I fell in love with Clare Clark’s writing the moment I broke into We That Are Left in spite of the grammatically irritating title. I wondered what she had to say about appearances that deceive and those who are titled pretending at something while we who are not titled aspire to their falsehoods. I jotted down lines and page numbers of favorite descriptions and passages. Such great writing promises a great story. In the end, I felt cheated of that great story just as the wealthy cheat at status and the poor are cheated.
Since the new Goosebumps movie came out on October 3, I decided to revisit my night with R.L. Stine at the 2012 Tucson Festival of Books Author Dinner.
If you are a writer your children will be nonreaders, at least that’s what bestselling author R.L. Stine told me at dinner. He offers his son as an example. His son read book after book of Garfield cartoons but nary a Goosebumps. When I suggested Stine was putting me on about his son not reading his work he says, “That’s something nice people like you say.” (I often make it through entire meals without revealing my monstrous side.)
“Evelyn” like “EEV-lin” in the UK or “Evelyn” like “EH-vah-lin”, my Mississippi born, plumber’s daughter grandmother? Intentionally or not Stephanie Clifford plays on a class tension among the upwardly mobile in America from the get go through the naming of the protagonist in her novel, Everybody Rise. I never felt on sure footing while reading this book. I was curious about Evelyn and the voyeurism that tempts me with Real Housewives of Everywhere and other reality shows about one percenters kept me reading.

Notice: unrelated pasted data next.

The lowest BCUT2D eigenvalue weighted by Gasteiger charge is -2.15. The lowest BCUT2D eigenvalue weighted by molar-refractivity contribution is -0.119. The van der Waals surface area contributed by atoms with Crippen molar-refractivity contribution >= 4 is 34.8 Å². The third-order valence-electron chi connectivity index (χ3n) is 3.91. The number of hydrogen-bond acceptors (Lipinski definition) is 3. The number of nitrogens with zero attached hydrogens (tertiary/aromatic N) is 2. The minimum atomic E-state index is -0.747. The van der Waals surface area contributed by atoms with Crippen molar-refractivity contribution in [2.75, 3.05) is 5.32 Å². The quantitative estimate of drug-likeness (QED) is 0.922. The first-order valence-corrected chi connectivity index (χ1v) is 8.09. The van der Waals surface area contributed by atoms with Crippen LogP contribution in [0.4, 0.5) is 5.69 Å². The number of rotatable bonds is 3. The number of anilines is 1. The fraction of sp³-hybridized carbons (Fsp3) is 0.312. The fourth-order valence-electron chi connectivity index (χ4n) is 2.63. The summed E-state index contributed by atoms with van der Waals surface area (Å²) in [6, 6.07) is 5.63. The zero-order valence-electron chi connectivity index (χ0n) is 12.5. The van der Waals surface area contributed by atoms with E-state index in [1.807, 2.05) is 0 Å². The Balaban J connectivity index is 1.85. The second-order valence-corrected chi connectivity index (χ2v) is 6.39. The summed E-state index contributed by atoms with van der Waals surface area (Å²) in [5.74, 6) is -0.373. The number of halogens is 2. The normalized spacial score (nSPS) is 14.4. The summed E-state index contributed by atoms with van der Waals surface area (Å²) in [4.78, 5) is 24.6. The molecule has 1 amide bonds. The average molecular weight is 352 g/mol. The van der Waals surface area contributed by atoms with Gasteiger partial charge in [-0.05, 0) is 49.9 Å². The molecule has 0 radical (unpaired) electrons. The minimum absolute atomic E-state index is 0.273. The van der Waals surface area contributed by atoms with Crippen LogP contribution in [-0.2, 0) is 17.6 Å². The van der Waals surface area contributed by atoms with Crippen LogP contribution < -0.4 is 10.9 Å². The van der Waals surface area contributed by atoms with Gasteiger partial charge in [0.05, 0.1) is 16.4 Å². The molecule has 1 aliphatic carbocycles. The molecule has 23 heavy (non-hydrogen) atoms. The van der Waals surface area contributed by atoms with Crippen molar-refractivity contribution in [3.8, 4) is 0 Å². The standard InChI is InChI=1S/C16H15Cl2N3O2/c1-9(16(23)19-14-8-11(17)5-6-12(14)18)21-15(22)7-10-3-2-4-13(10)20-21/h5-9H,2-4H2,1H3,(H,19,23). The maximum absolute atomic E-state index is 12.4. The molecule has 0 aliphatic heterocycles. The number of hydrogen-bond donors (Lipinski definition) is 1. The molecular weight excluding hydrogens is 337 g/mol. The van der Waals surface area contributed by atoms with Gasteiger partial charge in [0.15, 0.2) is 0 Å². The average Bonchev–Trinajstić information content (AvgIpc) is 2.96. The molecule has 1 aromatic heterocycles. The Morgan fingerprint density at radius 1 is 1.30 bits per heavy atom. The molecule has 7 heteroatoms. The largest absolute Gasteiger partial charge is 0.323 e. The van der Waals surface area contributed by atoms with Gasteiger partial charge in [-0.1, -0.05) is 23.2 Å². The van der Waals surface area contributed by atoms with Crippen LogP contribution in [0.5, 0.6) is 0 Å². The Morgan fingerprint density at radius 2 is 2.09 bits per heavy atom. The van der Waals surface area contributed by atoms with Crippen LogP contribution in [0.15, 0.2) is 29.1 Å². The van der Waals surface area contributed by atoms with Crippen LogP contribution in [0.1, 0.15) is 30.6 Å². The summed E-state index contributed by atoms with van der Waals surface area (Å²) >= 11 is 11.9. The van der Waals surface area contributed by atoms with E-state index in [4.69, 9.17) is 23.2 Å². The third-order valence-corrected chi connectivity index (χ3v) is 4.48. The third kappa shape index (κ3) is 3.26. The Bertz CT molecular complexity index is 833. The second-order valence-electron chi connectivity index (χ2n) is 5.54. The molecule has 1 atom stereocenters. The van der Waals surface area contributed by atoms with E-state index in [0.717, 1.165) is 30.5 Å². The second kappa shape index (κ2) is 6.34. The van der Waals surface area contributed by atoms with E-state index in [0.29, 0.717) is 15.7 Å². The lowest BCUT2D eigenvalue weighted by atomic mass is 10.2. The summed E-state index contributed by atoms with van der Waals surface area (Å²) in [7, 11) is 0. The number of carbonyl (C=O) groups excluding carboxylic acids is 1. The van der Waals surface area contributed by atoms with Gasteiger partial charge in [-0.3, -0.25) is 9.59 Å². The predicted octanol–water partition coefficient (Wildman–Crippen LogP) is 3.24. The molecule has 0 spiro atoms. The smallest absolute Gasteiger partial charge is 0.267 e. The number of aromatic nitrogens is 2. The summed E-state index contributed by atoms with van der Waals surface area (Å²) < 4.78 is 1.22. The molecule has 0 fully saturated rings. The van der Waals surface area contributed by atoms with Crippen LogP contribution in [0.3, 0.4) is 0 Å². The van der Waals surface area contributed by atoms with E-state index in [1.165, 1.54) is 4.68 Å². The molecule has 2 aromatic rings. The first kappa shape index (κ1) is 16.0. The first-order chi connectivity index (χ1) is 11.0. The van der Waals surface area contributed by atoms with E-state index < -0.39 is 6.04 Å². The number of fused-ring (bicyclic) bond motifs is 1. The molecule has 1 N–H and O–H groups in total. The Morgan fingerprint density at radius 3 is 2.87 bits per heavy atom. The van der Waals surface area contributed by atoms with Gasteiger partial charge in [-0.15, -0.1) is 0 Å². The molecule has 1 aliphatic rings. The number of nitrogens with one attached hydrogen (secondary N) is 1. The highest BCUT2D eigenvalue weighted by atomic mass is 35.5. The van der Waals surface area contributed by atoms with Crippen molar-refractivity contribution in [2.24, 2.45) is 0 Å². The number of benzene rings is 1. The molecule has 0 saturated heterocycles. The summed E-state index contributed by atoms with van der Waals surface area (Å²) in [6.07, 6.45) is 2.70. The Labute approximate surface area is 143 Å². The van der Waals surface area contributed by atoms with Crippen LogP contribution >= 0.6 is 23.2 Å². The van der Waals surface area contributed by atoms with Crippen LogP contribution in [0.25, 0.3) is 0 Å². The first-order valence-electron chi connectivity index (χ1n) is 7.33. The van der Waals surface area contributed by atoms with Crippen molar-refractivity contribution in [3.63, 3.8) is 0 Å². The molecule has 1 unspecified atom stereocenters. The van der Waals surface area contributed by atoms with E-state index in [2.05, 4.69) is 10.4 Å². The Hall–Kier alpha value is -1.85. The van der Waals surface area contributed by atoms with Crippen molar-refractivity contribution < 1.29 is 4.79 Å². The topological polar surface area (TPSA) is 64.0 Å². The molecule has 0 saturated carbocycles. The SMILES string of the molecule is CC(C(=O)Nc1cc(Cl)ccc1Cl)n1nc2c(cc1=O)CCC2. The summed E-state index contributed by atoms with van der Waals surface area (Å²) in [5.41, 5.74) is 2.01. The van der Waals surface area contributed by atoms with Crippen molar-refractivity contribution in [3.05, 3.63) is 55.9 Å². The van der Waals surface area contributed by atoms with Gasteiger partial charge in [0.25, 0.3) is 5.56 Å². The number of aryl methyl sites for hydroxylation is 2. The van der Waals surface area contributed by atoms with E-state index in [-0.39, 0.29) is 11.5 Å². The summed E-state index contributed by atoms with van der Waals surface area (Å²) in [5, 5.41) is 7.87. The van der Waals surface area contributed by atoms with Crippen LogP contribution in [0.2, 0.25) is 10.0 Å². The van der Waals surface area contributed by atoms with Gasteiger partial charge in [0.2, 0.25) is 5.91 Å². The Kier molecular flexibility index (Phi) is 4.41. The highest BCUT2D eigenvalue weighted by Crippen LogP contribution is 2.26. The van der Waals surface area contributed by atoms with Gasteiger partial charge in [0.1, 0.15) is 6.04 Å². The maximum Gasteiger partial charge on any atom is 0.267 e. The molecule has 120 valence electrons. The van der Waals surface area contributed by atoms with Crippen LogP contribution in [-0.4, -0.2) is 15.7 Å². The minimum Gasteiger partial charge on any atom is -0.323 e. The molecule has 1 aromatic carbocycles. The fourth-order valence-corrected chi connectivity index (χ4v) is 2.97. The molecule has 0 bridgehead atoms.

I wrote this review for Bookmans.com in the summer of 2012 after reading The Island of Doctor Moreau aloud with my then 12-year-old son. When Bookmans did a website redesign earlier this year and migrated their website database, we unpublished all but 30 posts. I tweaked this post to park it here for now.
According to The Literature Network, The Island of Doctor Moreau (1896) by H.G. Wells, deals with themes of eugenics, the ethics of scientific experimentation, Darwin’s theories and religion. But it’s summer and who cares about vivisecting literature? We care about enjoying a good book, so we’re providing our own guide to The Island of Doctor Moreau.
* with input from ParrishB, 6th grade, Mansfeld Middle School, Tucson
When I first mentioned Legend by Marie Lu in my personal and work social media feeds, I had to represent its dystopian goodness succinctly. I posted, “If Katniss and Gale were Romeo and Juliet: Legend by Lu.” I got that slightly wrong. Lu does love the Hunger Games so the feel fits, but it’s Les Miserables not Romeo and Juliet that inspired the relationship between Legend’s power couple. Whatever the case, I recommend buying your teen, your library, yourself this first book of a trilogy.